Realistic, Intimate and Heartbreaking
By Sadira Sittampalam
Never Rarely Sometimes Always is a 2020 film directed by Eliza Hittman surrounding the journey of a pair of girls as they travel to New York City to have an abortion after an unintended pregnancy. The film focuses on 17-year-old Autumn Callahan as she tries to deal with this situation with the film succeeding greatly at putting us into her shoes where we experience all her emotions alongside her in a profoundly intimate way.
Autumn is introduced with a powerful song that she wrote about her love life. Not only does it reveal so much about her relationships with her old partner and her family but also with her fellow classmates. The entire film followed suit as despite having an incredibly sparse amount of dialogue, so much was divulged to the audience through character actions and behaviours.
Moreover, all of this was pretty organically developed in the sense that every scene had proper relevance to both the story and the character. However, parts of the story did tend to get a little convenient. Instead of it simply being that she goes to New York and gets the abortion, there were a few extra steps added at the last minute that really did feel like they was just there because they needed a reason to keep the movie going. Nevertheless, it didn’t matter too much as the story itself came second as this film was more of an experience piece.
Grounded in heavy realism, this movie really intimately follows the journey of Autumn as she tries to deal with her pregnancy. Not only was it heartbreaking watching her try to approach this pretty huge problem, but it was worse seeing her go through it alone. You get to see her desperation, her hopelessness, her despair; all of it in a view that was honestly too close for comfort. Some scenes were just unbearable to watch and genuinely horrific. When Autumn finally seeks help from someone is the moment you truly realise how scary it would be to go through the entire journey alone. Hittman so eloquently portrays this using the contrast of Autumns scene’s alone vs after she tells her friend she is pregnant.
For a movie with such a little amount of dialogue and not much of a complicated plot, it moves surprisingly fast. It was just really engaging and spent the right amount of time introducing new hurdles while observing Autumn and her friend. Part of this was also how well the atmosphere was built up as it was remarkably realistic. From the bus driver putting in some luggage to a homeless man being yelled at for sleeping on a bench, each scene had a lot of background movement. This all made the set feel really alive.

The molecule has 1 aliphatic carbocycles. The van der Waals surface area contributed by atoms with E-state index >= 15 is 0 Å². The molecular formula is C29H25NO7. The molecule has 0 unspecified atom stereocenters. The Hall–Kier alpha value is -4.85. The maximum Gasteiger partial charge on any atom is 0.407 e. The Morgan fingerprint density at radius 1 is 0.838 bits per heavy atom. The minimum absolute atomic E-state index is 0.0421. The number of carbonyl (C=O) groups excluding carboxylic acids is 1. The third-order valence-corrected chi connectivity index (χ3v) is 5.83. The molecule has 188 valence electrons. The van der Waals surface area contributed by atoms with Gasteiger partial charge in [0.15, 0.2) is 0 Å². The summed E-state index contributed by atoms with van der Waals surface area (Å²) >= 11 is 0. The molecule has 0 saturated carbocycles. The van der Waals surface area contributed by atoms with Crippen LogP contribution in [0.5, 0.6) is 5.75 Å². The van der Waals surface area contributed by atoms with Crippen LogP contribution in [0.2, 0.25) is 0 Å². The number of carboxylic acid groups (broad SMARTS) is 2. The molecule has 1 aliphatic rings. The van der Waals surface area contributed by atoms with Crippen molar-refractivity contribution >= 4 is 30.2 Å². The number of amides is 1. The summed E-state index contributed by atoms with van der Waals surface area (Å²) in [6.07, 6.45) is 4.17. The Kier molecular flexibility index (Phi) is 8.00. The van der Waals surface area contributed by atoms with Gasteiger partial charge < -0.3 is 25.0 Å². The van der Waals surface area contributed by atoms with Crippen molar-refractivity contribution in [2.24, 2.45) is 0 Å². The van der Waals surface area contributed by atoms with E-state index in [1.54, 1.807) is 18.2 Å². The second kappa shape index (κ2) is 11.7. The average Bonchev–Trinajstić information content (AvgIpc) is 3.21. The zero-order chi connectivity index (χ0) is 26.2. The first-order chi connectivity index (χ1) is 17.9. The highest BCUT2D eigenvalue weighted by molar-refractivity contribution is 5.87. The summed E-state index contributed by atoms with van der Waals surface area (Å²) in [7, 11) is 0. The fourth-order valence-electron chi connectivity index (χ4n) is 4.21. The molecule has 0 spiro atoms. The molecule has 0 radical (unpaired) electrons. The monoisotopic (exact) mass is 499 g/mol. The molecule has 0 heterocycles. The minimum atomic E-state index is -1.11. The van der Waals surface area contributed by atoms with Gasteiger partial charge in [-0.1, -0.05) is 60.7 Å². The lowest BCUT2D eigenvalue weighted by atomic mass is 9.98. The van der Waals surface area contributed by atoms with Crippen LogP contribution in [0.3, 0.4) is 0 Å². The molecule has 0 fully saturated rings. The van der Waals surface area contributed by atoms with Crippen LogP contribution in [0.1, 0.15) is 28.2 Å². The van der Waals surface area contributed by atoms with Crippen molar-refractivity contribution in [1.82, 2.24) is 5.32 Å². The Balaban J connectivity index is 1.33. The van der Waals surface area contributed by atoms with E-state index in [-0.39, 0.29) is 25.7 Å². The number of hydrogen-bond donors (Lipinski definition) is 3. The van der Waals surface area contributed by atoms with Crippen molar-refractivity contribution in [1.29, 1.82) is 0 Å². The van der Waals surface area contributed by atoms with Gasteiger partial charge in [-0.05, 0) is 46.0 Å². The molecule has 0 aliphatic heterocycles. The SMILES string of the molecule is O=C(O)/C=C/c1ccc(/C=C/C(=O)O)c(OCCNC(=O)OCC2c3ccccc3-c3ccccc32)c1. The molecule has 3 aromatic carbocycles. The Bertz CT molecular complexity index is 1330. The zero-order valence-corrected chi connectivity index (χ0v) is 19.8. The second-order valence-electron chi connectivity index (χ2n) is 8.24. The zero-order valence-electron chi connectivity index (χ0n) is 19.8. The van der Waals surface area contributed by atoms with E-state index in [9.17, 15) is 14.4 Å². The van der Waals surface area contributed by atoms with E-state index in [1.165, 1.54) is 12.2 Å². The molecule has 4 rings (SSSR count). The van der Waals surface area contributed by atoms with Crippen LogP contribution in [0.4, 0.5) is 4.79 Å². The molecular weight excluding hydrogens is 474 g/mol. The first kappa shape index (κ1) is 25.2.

This was complemented by the sound design which was by far the best part of the movie. If you were to skip through the movie to every individual scene with a different set piece, you can hear how different all the background noises are, and for almost every action that happens on-screen, you can identify a sound for it. The scenes in a supermarket actually felt like a supermarket as you subconsciously hear and notice random noises in the background happening, even if you don’t realise it immediately. It just made the movie so much more truthful and authentic in a way that was almost eerie. This naturalism even bled into the main plot as you can’t help but feel like these are real people inhabiting this real world.
The soundtrack happened to be quite subtle, barely appearing, only to subliminally guide us to understand and empathise with the emotions Autumn must be going through. The cinematography was also pretty claustrophobic and limiting, with a lot of heavy and extreme close-ups on Autumn’s face. It just never felt free or open and thus added a lot to the general feeling of tension and discomfort.
Meanwhile, for someone who had to essentially carry the movie with a substantial amount of close-ups, Sidney Flanigan (Autumn) did a pretty great job. With this movie being her acting debut, it is all the more impressive that she managed to convey such deep and complex emotions with such naturalism.
It was genuinely unnerving to watch her as she went through all the trauma of the ordeal before the actual abortion. Moreover, in another debut performance, Talia Ryder, who portrayed Autumn’s friend was also great as she dealt with her own problems of being the subject of a lot of unwanted attention throughout the movie, gracefully alternating between being impolite and being civil.
Overall, this movie was a really moving experience where you are really just thrown into the shoes of this character who just doesn’t really know what to do. While I didn’t really expect much from this movie, going as far as to consider it to seem a little melodramatic, I was genuinely affected by it in the end. It was just so true to life, it was impossible to see it as anything but realistic. It was just a legitimately good and original film that had some great performances and some amazing direction and while it isn’t overtly obvious about it, this movie really does make a strong case for legalising abortion.